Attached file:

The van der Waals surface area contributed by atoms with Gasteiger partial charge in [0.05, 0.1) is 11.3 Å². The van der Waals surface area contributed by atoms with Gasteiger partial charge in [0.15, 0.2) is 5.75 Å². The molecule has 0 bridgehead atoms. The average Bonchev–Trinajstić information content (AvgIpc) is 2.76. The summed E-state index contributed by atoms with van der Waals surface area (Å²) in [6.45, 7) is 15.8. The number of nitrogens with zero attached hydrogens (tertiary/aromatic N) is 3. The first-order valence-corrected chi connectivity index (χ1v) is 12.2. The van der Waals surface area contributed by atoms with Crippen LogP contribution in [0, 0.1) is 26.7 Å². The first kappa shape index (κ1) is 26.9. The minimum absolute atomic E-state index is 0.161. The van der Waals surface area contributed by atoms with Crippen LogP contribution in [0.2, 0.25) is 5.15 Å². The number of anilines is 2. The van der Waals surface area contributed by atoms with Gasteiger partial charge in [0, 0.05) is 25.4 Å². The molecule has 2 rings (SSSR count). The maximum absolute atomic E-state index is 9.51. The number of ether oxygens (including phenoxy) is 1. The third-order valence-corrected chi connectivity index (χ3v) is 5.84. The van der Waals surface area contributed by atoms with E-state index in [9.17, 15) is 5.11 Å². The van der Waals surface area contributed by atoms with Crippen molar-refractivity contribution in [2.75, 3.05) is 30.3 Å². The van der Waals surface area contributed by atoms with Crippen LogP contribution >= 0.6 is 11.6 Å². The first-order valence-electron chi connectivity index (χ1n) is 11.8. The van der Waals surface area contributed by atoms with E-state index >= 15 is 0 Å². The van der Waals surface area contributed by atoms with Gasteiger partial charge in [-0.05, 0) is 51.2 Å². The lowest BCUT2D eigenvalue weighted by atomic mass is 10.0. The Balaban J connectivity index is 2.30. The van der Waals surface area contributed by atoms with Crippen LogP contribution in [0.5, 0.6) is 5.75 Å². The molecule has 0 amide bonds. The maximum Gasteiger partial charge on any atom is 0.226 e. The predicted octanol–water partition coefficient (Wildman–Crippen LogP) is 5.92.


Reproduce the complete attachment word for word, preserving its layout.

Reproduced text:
The van der Waals surface area contributed by atoms with Gasteiger partial charge in [0.05, 0.1) is 11.3 Å². The van der Waals surface area contributed by atoms with Gasteiger partial charge in [0.15, 0.2) is 5.75 Å². The molecule has 0 bridgehead atoms. The average Bonchev–Trinajstić information content (AvgIpc) is 2.76. The summed E-state index contributed by atoms with van der Waals surface area (Å²) in [6.45, 7) is 15.8. The number of nitrogens with zero attached hydrogens (tertiary/aromatic N) is 3. The first-order valence-corrected chi connectivity index (χ1v) is 12.2. The van der Waals surface area contributed by atoms with Crippen LogP contribution in [0, 0.1) is 26.7 Å². The first kappa shape index (κ1) is 26.9. The minimum absolute atomic E-state index is 0.161. The van der Waals surface area contributed by atoms with Crippen LogP contribution in [0.2, 0.25) is 5.15 Å². The number of anilines is 2. The van der Waals surface area contributed by atoms with Gasteiger partial charge in [0, 0.05) is 25.4 Å². The molecule has 2 rings (SSSR count). The maximum absolute atomic E-state index is 9.51. The number of ether oxygens (including phenoxy) is 1. The third-order valence-corrected chi connectivity index (χ3v) is 5.84. The van der Waals surface area contributed by atoms with E-state index in [9.17, 15) is 5.11 Å². The van der Waals surface area contributed by atoms with Crippen molar-refractivity contribution in [2.75, 3.05) is 30.3 Å². The van der Waals surface area contributed by atoms with Crippen LogP contribution >= 0.6 is 11.6 Å². The first-order valence-electron chi connectivity index (χ1n) is 11.8. The van der Waals surface area contributed by atoms with E-state index >= 15 is 0 Å². The van der Waals surface area contributed by atoms with Gasteiger partial charge in [-0.05, 0) is 51.2 Å². The lowest BCUT2D eigenvalue weighted by atomic mass is 10.0. The Balaban J connectivity index is 2.30. The van der Waals surface area contributed by atoms with Crippen LogP contribution in [0.5, 0.6) is 5.75 Å². The molecule has 0 amide bonds. The maximum Gasteiger partial charge on any atom is 0.226 e. The predicted octanol–water partition coefficient (Wildman–Crippen LogP) is 5.92.